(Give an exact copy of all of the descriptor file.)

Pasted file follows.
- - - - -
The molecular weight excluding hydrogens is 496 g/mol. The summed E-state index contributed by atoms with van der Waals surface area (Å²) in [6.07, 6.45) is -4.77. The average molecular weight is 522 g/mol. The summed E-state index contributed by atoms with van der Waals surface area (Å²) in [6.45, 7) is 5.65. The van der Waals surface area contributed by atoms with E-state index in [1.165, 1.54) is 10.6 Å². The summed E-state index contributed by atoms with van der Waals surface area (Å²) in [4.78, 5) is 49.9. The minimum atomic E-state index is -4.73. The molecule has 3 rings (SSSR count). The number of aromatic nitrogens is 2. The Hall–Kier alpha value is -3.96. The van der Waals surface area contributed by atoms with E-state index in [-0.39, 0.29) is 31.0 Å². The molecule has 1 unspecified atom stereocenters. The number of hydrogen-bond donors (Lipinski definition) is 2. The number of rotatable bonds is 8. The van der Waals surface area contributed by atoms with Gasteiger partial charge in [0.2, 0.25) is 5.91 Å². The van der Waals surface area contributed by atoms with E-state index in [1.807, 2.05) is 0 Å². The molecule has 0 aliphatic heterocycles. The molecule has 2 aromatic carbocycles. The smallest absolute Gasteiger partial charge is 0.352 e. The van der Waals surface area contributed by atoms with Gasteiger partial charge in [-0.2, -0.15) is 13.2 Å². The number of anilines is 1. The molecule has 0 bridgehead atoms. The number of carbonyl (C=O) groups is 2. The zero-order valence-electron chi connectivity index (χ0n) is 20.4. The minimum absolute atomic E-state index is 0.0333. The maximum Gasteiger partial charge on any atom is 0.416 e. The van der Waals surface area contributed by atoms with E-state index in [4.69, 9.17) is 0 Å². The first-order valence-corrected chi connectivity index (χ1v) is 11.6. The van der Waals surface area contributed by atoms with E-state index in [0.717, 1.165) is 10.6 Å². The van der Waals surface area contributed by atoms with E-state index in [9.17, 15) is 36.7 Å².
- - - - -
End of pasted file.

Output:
The molecular weight excluding hydrogens is 496 g/mol. The summed E-state index contributed by atoms with van der Waals surface area (Å²) in [6.07, 6.45) is -4.77. The average molecular weight is 522 g/mol. The summed E-state index contributed by atoms with van der Waals surface area (Å²) in [6.45, 7) is 5.65. The van der Waals surface area contributed by atoms with E-state index in [1.165, 1.54) is 10.6 Å². The summed E-state index contributed by atoms with van der Waals surface area (Å²) in [4.78, 5) is 49.9. The minimum atomic E-state index is -4.73. The molecule has 3 rings (SSSR count). The number of aromatic nitrogens is 2. The Hall–Kier alpha value is -3.96. The van der Waals surface area contributed by atoms with E-state index in [-0.39, 0.29) is 31.0 Å². The molecule has 1 unspecified atom stereocenters. The number of hydrogen-bond donors (Lipinski definition) is 2. The number of rotatable bonds is 8. The van der Waals surface area contributed by atoms with Gasteiger partial charge in [0.2, 0.25) is 5.91 Å². The van der Waals surface area contributed by atoms with E-state index in [1.807, 2.05) is 0 Å². The molecule has 0 aliphatic heterocycles. The molecule has 2 aromatic carbocycles. The smallest absolute Gasteiger partial charge is 0.352 e. The van der Waals surface area contributed by atoms with Gasteiger partial charge in [-0.2, -0.15) is 13.2 Å². The number of anilines is 1. The molecule has 0 bridgehead atoms. The number of carbonyl (C=O) groups is 2. The zero-order valence-electron chi connectivity index (χ0n) is 20.4. The minimum absolute atomic E-state index is 0.0333. The maximum Gasteiger partial charge on any atom is 0.416 e. The van der Waals surface area contributed by atoms with E-state index in [4.69, 9.17) is 0 Å². The first-order valence-corrected chi connectivity index (χ1v) is 11.6. The van der Waals surface area contributed by atoms with E-state index in [0.717, 1.165) is 10.6 Å². The van der Waals surface area contributed by atoms with E-state index in [9.17, 15) is 36.7 Å².